BY ELENI TSIGAS, EXECUTIVE DIRECTOR OF THE PREECLAMPSIA FOUNDATION
On May 3, 2013, this article appeared in IMPATIENT OPTIMISTS, a blog of the Melinda & Bill Gates Foundation.
Preeclampsia is – depending on the country– either the first, second, or third leading complication of pregnancy that causes death – either to the mother or baby. And the reported statistics do not include the morbidity and “near misses” that go unreported. Preeclampsia is a life-threatening disorder that occurs only during pregnancy and up to a few weeks after delivery. Preeclampsia and related disorders such as HELLP syndrome and eclampsia affect about one in ten pregnancies and are most often characterized by a rapid rise in blood pressure that can lead to seizure, stroke, multiple organ failure and death of the mother and/or baby.
So what can we do about it?
As executive director, I frequently talk about the Preeclampsia Foundation’s mission running on two parallel tracks: One track must be focused on what we know today – what must we do better with what we already know? Right now, we know that in order to address preeclampsia we must ensure an accurate and speedy diagnosis, followed by high quality care (which includes access to magnesium sulfate), and access to facilities and expertise to care for premature babies. The other track, however has our headlights aimed far ahead, investing in research and envisioning a future where preeclampsia is prevented or at the very least effectively treated with something other than delivery of a preterm baby.
It is with this mindset that I eagerly participated in the World Health Organization’s (WHO) invitational workshop in late April, in Geneva, to determine the research priorities for maternal and newborn health between now and 2025. With the 2015 deadline for MDG 4 and 5 looming, it’s time to start looking beyond it, particularly since it’s unlikely we will meet the maternal and infant mortality reductions specified in these Millennium Development Goals.
As home to the global headquarters for the United Nations, World Health Organization, and World Council of Churches (among others), Geneva’s multiculturalism reminds me of how important the international part of the Preeclampsia Foundation’s agenda is and how broad our perspective and sensitivity needs to be, for women and babies in Kansas and Kenya.
As those in attendance poured over hundreds of questions, I was struck by how far away the year 2025 seemed, and yet much of our debate around the hypertensive disorders of pregnancy mirrored conversations we had a decade ago. We know what works to treat preeclampsia. But we must focus on a forward-looking agenda to understand more about what causes preeclampsia—and how to prevent it. While treatment including magnesium sulfate and antihypertensives are critical components to an obstetric kit today, neither medical intervention ever bought a 24-week baby another six weeks in a healthy womb.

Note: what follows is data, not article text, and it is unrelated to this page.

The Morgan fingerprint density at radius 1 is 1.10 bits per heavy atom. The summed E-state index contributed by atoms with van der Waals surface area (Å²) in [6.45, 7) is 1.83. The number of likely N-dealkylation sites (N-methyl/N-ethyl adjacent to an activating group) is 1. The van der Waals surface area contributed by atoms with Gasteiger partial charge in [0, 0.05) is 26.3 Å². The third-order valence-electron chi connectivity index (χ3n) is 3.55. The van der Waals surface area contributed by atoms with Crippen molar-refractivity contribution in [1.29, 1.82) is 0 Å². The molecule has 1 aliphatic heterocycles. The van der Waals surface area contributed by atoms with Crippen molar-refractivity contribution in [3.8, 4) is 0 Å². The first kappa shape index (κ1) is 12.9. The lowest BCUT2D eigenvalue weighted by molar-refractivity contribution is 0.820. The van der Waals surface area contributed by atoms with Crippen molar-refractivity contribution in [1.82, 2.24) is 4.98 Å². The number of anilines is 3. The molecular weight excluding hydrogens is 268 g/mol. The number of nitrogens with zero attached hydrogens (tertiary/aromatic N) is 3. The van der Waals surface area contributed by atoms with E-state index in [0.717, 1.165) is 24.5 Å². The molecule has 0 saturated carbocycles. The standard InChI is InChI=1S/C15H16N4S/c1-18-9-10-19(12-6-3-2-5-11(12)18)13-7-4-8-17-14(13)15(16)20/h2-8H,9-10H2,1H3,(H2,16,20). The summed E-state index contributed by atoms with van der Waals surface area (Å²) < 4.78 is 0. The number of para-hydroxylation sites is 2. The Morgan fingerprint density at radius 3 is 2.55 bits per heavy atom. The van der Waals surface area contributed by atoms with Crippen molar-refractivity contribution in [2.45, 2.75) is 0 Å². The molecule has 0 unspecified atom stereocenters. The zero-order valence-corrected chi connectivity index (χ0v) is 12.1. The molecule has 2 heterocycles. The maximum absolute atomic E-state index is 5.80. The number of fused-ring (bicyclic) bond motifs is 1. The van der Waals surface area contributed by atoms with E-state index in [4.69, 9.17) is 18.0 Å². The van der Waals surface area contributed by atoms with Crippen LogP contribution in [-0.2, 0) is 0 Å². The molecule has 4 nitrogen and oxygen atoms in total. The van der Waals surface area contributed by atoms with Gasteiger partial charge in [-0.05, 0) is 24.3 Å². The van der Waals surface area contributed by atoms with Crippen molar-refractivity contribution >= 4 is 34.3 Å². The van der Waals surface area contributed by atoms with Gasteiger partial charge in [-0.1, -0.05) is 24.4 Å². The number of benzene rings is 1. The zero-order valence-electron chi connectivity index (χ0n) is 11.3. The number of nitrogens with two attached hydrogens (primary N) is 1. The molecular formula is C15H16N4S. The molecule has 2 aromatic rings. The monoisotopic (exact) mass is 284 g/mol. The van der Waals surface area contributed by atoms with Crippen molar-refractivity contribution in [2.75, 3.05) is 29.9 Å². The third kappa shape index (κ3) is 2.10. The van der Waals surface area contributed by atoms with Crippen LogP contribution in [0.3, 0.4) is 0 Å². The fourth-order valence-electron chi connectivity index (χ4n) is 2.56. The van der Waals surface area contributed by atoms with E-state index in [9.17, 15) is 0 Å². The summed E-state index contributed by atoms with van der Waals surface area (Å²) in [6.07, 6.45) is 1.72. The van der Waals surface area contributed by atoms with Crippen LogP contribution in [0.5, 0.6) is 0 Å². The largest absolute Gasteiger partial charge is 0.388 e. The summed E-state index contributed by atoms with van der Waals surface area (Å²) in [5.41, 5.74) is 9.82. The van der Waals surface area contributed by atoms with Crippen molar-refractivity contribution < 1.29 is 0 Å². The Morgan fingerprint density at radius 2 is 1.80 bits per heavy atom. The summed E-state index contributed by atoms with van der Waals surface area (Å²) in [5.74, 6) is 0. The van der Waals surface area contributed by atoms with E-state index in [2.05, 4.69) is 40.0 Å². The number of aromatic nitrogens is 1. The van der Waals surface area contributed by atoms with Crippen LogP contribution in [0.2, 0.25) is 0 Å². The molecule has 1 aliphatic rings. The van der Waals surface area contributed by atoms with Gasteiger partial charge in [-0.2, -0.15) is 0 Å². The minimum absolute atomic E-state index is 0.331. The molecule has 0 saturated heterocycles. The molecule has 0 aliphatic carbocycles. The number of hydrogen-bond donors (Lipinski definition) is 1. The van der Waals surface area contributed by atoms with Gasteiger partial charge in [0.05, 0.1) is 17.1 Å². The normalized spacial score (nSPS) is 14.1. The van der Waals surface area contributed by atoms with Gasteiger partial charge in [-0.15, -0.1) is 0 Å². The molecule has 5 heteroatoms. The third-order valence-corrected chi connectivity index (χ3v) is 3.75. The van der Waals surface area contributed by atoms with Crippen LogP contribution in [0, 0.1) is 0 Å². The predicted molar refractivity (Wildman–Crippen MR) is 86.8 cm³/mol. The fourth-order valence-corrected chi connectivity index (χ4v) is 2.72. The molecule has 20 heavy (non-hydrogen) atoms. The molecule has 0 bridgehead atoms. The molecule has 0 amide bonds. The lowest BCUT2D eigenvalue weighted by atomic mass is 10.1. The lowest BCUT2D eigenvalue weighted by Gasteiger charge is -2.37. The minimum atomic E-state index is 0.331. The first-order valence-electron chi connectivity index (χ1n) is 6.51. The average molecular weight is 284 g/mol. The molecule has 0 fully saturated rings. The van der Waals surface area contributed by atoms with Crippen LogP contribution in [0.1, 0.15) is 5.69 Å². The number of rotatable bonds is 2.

Surely by the time my children are having children we will understand the root cause of this disease so that interventions can prevent it from occurring in the first place, somewhere in the first trimester, or even before conception.
We call upon the international community – policymakers, researchers, clinicians and funding organizations – to not settle for incremental solutions. When countries of limited resources try to tackle preeclampsia, all energy is applied to magnesium sulfate – access, acceptance, and ability. Unfortunately, the discussion often ends there – as if that alone will solve the medical conundrum of preeclampsia/eclampsia that leaves mothers and babies ill or dead.
As a case in point, the seminal Magpie Trial was stopped early when there was overwhelming evidence in favor of the intervention— magnesium sulfate more than halved the risk of eclampsia, and reduced the risk of maternal death by almost half, compared with a placebo.
Those are strong, conclusive findings by anybody’s analysis, unless you were a family member for one of the women for whom it did NOT prevent eclampsia, or death, or severe morbidity. Or for whom a baby was stillborn or born entirely too early.
Make no mistake, magnesium sulfate – as with antihypertensives - is a critical first step and we’re greatly supportive of the thinking underway at PATH to remove obstacles to this basic standard of care. But the strength of powerful organizations and great minds is lost if that’s where we lean back and call it a good day’s work.
If it were enough, the more than 80,000 premature babies – an estimated 20 percent of preterm births that are due to preeclampsia – and hundreds of deceased mothers in the US, where medical shelves are fully stocked with this treatment, would not trouble us.
As I leave Geneva, I’m left with a feeling of optimism and impatience. I would submit that the international maternal-newborn health community would do well do adopt a similar two-pronged mission to preeclampsia and its effects on women and babies: universal access to what we know today – and thus realize improvements to our unacceptable mortality rates - with a parallel mission to create a better solution for tomorrow, recognizing that every life matters.
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